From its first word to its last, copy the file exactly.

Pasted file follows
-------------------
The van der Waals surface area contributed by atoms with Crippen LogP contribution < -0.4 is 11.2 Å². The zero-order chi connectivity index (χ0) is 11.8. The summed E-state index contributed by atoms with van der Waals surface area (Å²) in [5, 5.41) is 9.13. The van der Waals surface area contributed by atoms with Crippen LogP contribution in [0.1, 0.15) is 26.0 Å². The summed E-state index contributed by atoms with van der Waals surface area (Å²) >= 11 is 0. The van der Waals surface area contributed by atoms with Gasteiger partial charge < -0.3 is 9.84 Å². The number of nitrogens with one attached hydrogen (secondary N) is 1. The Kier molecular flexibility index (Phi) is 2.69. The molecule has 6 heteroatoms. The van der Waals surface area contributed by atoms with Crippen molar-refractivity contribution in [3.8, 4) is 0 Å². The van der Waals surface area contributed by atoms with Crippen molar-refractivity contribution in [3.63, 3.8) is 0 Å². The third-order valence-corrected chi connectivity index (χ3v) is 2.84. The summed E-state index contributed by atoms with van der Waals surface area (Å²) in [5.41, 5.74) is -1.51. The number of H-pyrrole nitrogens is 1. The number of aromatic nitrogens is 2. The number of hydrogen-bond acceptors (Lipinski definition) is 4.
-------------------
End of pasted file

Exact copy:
The van der Waals surface area contributed by atoms with Crippen LogP contribution < -0.4 is 11.2 Å². The zero-order chi connectivity index (χ0) is 11.8. The summed E-state index contributed by atoms with van der Waals surface area (Å²) in [5, 5.41) is 9.13. The van der Waals surface area contributed by atoms with Crippen LogP contribution in [0.1, 0.15) is 26.0 Å². The summed E-state index contributed by atoms with van der Waals surface area (Å²) >= 11 is 0. The van der Waals surface area contributed by atoms with Gasteiger partial charge < -0.3 is 9.84 Å². The number of nitrogens with one attached hydrogen (secondary N) is 1. The Kier molecular flexibility index (Phi) is 2.69. The molecule has 6 heteroatoms. The van der Waals surface area contributed by atoms with Crippen molar-refractivity contribution in [3.8, 4) is 0 Å². The van der Waals surface area contributed by atoms with Crippen molar-refractivity contribution in [3.63, 3.8) is 0 Å². The third-order valence-corrected chi connectivity index (χ3v) is 2.84. The summed E-state index contributed by atoms with van der Waals surface area (Å²) in [5.41, 5.74) is -1.51. The number of H-pyrrole nitrogens is 1. The number of aromatic nitrogens is 2. The number of hydrogen-bond acceptors (Lipinski definition) is 4.